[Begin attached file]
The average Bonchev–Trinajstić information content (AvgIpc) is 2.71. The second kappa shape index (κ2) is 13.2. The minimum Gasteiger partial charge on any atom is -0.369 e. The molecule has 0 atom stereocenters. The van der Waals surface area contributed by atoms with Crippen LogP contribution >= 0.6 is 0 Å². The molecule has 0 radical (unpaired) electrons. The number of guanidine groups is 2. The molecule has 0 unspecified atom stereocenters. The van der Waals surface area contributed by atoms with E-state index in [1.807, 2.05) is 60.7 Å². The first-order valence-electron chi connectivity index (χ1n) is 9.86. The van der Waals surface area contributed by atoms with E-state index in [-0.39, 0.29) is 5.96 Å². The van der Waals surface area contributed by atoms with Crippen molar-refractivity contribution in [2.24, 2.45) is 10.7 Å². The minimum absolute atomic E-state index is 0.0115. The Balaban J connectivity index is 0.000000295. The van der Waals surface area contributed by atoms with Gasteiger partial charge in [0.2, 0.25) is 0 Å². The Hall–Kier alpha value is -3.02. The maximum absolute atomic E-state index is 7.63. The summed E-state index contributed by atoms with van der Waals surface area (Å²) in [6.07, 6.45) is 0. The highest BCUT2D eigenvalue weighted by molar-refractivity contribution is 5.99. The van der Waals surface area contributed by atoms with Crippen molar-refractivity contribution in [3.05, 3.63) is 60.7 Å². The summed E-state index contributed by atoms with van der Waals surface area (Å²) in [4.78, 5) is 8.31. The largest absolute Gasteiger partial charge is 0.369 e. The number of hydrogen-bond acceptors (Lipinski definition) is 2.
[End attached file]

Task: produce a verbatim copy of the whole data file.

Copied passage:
The average Bonchev–Trinajstić information content (AvgIpc) is 2.71. The second kappa shape index (κ2) is 13.2. The minimum Gasteiger partial charge on any atom is -0.369 e. The molecule has 0 atom stereocenters. The van der Waals surface area contributed by atoms with Crippen LogP contribution >= 0.6 is 0 Å². The molecule has 0 radical (unpaired) electrons. The number of guanidine groups is 2. The molecule has 0 unspecified atom stereocenters. The van der Waals surface area contributed by atoms with E-state index in [1.807, 2.05) is 60.7 Å². The first-order valence-electron chi connectivity index (χ1n) is 9.86. The van der Waals surface area contributed by atoms with E-state index in [-0.39, 0.29) is 5.96 Å². The van der Waals surface area contributed by atoms with Crippen molar-refractivity contribution in [2.24, 2.45) is 10.7 Å². The minimum absolute atomic E-state index is 0.0115. The Balaban J connectivity index is 0.000000295. The van der Waals surface area contributed by atoms with Gasteiger partial charge in [0.2, 0.25) is 0 Å². The Hall–Kier alpha value is -3.02. The maximum absolute atomic E-state index is 7.63. The summed E-state index contributed by atoms with van der Waals surface area (Å²) in [6.07, 6.45) is 0. The highest BCUT2D eigenvalue weighted by molar-refractivity contribution is 5.99. The van der Waals surface area contributed by atoms with Crippen molar-refractivity contribution in [3.05, 3.63) is 60.7 Å². The summed E-state index contributed by atoms with van der Waals surface area (Å²) in [4.78, 5) is 8.31. The largest absolute Gasteiger partial charge is 0.369 e. The number of hydrogen-bond acceptors (Lipinski definition) is 2.